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Child Abuse Negl. 2017 Jan;63:51-60. doi: 10.1016/j.chiabu.2016.10.018. Epub 2016 Nov 28.

Why do Kenyan children live on the streets? Evidence from a cross-section of semi-rural maternal caregivers.

Author information

1
University of Texas Medical Branch, Galveston, TX 77551, United States; Sodzo International, Houston, TX 77002, United States. Electronic address: mlgoodman15@gmail.com.
2
University of Texas Medical Branch, Galveston, TX 77551, United States.
3
Maua Methodist Hospital, Meru County, Kenya.
4
Sodzo International, Houston, TX 77002, United States; University of Texas School of Public Health, Austin, TX 78701, United States.

Abstract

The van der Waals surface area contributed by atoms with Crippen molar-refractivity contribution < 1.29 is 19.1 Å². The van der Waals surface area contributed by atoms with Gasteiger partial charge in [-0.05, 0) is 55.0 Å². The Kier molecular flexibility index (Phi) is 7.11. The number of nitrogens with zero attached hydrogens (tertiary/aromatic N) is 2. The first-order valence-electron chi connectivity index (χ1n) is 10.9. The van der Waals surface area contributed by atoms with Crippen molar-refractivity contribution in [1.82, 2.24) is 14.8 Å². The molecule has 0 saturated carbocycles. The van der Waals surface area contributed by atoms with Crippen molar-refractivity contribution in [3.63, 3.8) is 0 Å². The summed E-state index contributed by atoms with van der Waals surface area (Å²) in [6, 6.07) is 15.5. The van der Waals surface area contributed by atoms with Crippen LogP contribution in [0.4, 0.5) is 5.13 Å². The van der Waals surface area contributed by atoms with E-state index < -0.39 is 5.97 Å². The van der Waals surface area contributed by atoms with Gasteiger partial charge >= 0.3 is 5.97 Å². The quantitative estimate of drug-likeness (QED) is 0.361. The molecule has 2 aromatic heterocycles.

Globally, study of factors contributing to the street-migration of the tens of millions of street-involved children focus almost exclusively on children's perspectives. In this study, we assess household and maternal factors associated with street-migration of children through self-report of 1974 randomly selected women in semi-rural Kenya. Contributing new perspectives on this global phenomenon, data show a statistically significant association between increased maternal childhood adversities and street-migration of children (p<0.001). Higher household wealth (p<0.01) and maternal education (p<0.05) were associated with lower odds of street-migration of children. Social support, reporting HIV+, school enrollment of biologically-related children, overall health, reported alcohol use, and functional literacy significantly mediated these pathways. Protecting children from street-migration in the next generation requires reducing childhood adversities in the present generation.

KEYWORDS:

Adverse childhood experiences; Intergenerational transmission of risk; Kenya; Maternal education; Street-involved children; Street-migration

PMID:
27907845
DOI:
10.1016/j.chiabu.2016.10.018
[Indexed for MEDLINE]

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